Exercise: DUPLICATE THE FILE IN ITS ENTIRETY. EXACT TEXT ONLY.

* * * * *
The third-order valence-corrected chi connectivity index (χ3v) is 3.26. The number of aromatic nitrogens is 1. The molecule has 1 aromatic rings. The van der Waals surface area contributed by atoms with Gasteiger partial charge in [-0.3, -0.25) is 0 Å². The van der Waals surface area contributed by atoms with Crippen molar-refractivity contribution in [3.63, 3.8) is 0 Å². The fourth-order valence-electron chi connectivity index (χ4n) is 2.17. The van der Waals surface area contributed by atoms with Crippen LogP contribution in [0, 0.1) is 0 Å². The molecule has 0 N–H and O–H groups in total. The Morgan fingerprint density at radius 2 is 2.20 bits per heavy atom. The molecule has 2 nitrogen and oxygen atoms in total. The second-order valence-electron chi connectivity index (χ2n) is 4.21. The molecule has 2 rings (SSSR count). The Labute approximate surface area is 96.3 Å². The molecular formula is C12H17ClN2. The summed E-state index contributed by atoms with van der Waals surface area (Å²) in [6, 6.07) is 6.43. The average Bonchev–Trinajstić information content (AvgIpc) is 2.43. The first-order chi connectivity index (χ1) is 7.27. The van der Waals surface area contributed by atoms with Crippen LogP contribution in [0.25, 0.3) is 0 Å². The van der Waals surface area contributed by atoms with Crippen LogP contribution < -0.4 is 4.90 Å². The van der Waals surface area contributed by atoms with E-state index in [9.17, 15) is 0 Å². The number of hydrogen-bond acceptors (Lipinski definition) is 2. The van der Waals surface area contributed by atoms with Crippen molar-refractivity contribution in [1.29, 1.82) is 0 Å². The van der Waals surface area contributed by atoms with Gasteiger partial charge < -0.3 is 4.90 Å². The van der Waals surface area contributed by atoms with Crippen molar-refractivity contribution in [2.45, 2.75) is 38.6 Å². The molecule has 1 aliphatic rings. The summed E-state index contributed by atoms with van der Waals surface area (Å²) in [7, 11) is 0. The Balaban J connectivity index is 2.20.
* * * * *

The third-order valence-corrected chi connectivity index (χ3v) is 3.26. The number of aromatic nitrogens is 1. The molecule has 1 aromatic rings. The van der Waals surface area contributed by atoms with Gasteiger partial charge in [-0.3, -0.25) is 0 Å². The van der Waals surface area contributed by atoms with Crippen molar-refractivity contribution in [3.63, 3.8) is 0 Å². The fourth-order valence-electron chi connectivity index (χ4n) is 2.17. The van der Waals surface area contributed by atoms with Crippen LogP contribution in [0, 0.1) is 0 Å². The molecule has 0 N–H and O–H groups in total. The Morgan fingerprint density at radius 2 is 2.20 bits per heavy atom. The molecule has 2 nitrogen and oxygen atoms in total. The second-order valence-electron chi connectivity index (χ2n) is 4.21. The molecule has 2 rings (SSSR count). The Labute approximate surface area is 96.3 Å². The molecular formula is C12H17ClN2. The summed E-state index contributed by atoms with van der Waals surface area (Å²) in [6, 6.07) is 6.43. The average Bonchev–Trinajstić information content (AvgIpc) is 2.43. The first-order chi connectivity index (χ1) is 7.27. The van der Waals surface area contributed by atoms with Crippen LogP contribution in [0.25, 0.3) is 0 Å². The van der Waals surface area contributed by atoms with Crippen LogP contribution < -0.4 is 4.90 Å². The van der Waals surface area contributed by atoms with E-state index in [9.17, 15) is 0 Å². The number of hydrogen-bond acceptors (Lipinski definition) is 2. The van der Waals surface area contributed by atoms with Crippen molar-refractivity contribution in [1.29, 1.82) is 0 Å². The van der Waals surface area contributed by atoms with Gasteiger partial charge < -0.3 is 4.90 Å². The van der Waals surface area contributed by atoms with Crippen molar-refractivity contribution in [2.45, 2.75) is 38.6 Å². The molecule has 1 aliphatic rings. The summed E-state index contributed by atoms with van der Waals surface area (Å²) in [7, 11) is 0. The Balaban J connectivity index is 2.20.